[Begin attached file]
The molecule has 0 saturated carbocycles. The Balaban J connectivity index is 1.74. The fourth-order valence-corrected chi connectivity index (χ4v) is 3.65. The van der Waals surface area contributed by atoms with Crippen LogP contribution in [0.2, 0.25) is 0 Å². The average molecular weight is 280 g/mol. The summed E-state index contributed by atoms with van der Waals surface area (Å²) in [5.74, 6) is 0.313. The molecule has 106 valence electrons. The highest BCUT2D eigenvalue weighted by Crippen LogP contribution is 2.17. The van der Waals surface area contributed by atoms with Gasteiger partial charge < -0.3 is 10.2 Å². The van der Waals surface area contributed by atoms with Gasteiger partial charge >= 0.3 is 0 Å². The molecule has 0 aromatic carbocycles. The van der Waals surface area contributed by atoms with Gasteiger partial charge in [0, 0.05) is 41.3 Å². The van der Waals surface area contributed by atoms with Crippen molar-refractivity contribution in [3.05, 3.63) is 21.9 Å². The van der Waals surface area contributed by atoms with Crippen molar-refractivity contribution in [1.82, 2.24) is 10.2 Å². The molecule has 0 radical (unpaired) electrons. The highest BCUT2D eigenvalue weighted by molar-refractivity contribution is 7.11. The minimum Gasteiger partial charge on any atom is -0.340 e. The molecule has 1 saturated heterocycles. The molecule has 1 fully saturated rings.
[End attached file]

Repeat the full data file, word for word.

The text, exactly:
The molecule has 0 saturated carbocycles. The Balaban J connectivity index is 1.74. The fourth-order valence-corrected chi connectivity index (χ4v) is 3.65. The van der Waals surface area contributed by atoms with Crippen LogP contribution in [0.2, 0.25) is 0 Å². The average molecular weight is 280 g/mol. The summed E-state index contributed by atoms with van der Waals surface area (Å²) in [5.74, 6) is 0.313. The molecule has 106 valence electrons. The highest BCUT2D eigenvalue weighted by Crippen LogP contribution is 2.17. The van der Waals surface area contributed by atoms with Gasteiger partial charge < -0.3 is 10.2 Å². The van der Waals surface area contributed by atoms with Gasteiger partial charge >= 0.3 is 0 Å². The molecule has 0 aromatic carbocycles. The van der Waals surface area contributed by atoms with Gasteiger partial charge in [0, 0.05) is 41.3 Å². The van der Waals surface area contributed by atoms with Crippen molar-refractivity contribution in [3.05, 3.63) is 21.9 Å². The van der Waals surface area contributed by atoms with Crippen molar-refractivity contribution in [1.82, 2.24) is 10.2 Å². The molecule has 0 radical (unpaired) electrons. The highest BCUT2D eigenvalue weighted by molar-refractivity contribution is 7.11. The minimum Gasteiger partial charge on any atom is -0.340 e. The molecule has 1 saturated heterocycles. The molecule has 1 fully saturated rings.